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Unravelling causes of poor crop response to applied N and P fertilizers on African soils
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A number of studies across sub-Saharan Africa have recently reported poor crop responses and low agronomic use efficiencies of applied nitrogen (AEN), phosphorus (AEP) and potassium (AEK). However, the conditions under which non-responsiveness occurs, its underlying causes and its probability of occurrence on different soil types are not well understood. Using data from 542 sites and 14 soil types in 23 African countries, we provide novel insights into the linkage between lack of response to applied N, P and K, the mineralogy of soils and their resilience to erosion. We estimated mean responses as well as the probabilities (ϕ) of no response in terms of response ratio (RR), yield gain (YG) and agronomic efficiency. Here we defined ‘no response’ as zero agronomic response to fertilizer inputs in a given site and year indexed by either RR ≤ 1, AEN ≤ 0, AEP ≤ 0 or AEK ≤ 0. The highest risks of no response were recorded on the iron-rich Plinthosols (ϕ = 0.26) followed by the aluminium-rich Alisols (ϕ = 0.16) and the erosion-prone Lixisols (ϕ = 0.16) and Leptosols (ϕ = 0.13). In terms of yield gains, the highest risk of low response (i.e., YG ≤ 0.5) was recorded on Alisols (ϕ = 0.47) and the lowest on Fluvisols (ϕ = 0.05). Cambisols, Fluvisols, Luvisols and Nitisols were deemed highly responsive to NPK fertilizer. The risks of no response were significantly higher on soils derived from siliceous than mafic parent materials, soil types with low resilience to erosion, soils with low-activity clays and high P fixation capacity. It is concluded that maize grain yields can exceed 3 t ha-1 with high probability (ϕ > 0.80) on Andosols, Nitisols and Vertisols, but with very low probability (ϕ < 0.30) on Alisols and Arenosols. It is also concluded that across soil types and agroecological zones, the risk of no response is up to two times more on farmers’ fields than on research stations. Here, we discuss the implications of these finding for the design and location of future agronomic trials. We also provide insights to guide the targeting of fertilizer subsidies where nutrients can be more efficiently used.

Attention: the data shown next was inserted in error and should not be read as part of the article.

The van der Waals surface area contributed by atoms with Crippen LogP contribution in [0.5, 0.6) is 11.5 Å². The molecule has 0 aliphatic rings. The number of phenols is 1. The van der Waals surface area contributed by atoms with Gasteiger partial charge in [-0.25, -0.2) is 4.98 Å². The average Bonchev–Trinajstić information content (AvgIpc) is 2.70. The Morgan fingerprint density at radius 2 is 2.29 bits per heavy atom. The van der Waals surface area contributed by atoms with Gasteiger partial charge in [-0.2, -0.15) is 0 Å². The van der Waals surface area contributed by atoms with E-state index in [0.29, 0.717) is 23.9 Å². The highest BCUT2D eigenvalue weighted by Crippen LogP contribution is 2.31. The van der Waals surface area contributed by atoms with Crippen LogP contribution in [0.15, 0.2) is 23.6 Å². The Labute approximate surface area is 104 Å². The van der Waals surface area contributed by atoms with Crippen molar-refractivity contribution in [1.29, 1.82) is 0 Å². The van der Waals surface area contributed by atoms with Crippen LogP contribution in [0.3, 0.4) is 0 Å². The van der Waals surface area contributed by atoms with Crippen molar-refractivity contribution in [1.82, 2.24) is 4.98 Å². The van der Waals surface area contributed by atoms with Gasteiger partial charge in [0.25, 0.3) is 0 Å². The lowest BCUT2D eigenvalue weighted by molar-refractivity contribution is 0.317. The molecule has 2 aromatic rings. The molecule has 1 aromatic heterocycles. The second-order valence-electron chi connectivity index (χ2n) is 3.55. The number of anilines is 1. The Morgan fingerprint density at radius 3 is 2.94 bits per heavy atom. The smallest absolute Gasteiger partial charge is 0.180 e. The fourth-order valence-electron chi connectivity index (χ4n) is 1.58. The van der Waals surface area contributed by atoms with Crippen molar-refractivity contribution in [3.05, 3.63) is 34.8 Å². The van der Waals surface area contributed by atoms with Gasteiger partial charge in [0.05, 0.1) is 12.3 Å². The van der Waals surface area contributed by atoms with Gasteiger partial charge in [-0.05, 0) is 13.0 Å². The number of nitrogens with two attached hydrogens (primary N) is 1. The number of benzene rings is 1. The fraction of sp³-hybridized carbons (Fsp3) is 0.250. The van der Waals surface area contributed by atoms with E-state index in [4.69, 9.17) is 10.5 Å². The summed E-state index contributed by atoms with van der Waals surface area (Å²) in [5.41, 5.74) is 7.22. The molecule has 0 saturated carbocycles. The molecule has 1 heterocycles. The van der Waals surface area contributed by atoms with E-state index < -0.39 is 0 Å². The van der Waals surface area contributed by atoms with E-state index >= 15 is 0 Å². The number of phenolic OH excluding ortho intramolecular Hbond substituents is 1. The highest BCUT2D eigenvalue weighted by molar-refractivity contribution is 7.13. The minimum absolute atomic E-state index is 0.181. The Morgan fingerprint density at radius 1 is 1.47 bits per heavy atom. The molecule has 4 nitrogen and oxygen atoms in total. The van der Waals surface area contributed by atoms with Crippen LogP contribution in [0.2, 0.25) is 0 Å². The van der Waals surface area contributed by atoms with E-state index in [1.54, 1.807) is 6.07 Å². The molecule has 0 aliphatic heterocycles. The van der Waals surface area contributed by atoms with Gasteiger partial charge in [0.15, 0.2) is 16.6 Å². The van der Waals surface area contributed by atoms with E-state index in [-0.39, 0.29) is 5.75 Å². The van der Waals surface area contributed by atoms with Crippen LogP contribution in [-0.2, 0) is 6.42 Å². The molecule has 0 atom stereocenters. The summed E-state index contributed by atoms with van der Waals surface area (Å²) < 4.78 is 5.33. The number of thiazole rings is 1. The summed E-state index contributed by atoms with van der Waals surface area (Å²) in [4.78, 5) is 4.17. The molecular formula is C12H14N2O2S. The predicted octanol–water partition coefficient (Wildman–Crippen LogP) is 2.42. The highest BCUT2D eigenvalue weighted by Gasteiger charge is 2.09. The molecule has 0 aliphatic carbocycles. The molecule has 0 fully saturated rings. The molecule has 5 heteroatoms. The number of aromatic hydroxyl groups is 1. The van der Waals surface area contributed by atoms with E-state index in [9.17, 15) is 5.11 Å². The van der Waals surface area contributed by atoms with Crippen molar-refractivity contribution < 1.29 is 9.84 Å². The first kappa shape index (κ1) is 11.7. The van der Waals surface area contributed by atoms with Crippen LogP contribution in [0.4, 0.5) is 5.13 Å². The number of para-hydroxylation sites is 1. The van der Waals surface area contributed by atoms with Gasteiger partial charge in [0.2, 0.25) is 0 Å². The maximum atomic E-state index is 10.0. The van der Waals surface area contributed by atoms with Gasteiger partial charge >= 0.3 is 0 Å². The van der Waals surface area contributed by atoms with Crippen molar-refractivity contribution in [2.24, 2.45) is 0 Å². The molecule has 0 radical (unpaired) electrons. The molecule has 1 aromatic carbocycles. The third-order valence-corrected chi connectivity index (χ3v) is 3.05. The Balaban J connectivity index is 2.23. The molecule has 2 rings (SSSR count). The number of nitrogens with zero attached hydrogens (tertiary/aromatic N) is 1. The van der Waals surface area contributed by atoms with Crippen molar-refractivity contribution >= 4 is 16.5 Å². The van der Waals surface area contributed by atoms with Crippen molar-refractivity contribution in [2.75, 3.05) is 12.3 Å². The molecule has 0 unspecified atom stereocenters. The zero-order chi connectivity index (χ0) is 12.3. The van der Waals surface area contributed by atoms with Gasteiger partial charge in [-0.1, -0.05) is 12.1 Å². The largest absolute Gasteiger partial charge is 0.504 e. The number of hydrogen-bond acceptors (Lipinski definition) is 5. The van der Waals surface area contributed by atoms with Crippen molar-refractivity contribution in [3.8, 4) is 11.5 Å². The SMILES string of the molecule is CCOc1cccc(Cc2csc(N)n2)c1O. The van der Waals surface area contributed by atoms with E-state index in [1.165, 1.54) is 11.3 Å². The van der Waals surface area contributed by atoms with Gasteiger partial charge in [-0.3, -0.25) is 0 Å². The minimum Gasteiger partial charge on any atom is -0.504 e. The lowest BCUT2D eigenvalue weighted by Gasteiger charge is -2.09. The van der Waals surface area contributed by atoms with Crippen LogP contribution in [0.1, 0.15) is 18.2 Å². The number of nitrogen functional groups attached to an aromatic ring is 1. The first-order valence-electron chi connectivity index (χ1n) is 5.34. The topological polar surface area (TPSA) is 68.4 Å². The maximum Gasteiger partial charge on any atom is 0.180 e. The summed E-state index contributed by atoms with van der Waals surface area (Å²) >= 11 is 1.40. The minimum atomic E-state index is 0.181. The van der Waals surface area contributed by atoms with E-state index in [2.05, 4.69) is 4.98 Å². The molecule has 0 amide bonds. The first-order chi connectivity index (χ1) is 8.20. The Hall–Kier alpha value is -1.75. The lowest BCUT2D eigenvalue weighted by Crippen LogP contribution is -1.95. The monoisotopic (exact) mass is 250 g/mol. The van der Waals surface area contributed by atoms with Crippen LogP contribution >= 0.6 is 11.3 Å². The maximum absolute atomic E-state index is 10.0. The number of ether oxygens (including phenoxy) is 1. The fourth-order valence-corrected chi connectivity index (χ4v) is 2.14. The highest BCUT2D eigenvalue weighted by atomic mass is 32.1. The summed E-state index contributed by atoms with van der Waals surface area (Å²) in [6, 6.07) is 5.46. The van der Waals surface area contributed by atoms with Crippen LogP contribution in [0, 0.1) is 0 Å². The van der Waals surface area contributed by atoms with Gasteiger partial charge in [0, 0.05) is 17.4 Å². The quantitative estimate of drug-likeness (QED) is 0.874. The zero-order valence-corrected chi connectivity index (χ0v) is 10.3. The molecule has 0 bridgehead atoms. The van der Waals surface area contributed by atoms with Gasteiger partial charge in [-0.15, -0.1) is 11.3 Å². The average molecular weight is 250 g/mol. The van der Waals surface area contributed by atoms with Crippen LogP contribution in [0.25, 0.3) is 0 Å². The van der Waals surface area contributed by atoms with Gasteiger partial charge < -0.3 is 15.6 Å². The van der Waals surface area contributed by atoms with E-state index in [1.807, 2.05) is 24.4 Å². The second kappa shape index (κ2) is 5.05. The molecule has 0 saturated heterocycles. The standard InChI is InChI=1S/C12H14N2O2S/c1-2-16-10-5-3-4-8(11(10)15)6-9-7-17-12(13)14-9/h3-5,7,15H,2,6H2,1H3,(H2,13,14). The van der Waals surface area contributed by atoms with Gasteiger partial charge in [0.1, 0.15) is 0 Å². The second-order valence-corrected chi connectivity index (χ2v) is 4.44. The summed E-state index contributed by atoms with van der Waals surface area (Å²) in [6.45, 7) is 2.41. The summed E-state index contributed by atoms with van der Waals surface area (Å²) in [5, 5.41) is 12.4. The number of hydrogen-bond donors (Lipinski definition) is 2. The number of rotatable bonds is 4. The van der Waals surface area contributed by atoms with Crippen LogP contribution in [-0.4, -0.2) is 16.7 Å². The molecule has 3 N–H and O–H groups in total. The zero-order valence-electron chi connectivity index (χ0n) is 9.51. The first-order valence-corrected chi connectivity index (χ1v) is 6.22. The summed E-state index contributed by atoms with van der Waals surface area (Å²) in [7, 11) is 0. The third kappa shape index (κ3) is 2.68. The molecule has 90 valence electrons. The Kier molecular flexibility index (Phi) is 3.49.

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Permanent link to this itemhttps://hdl.handle.net/20.500.12478/7406
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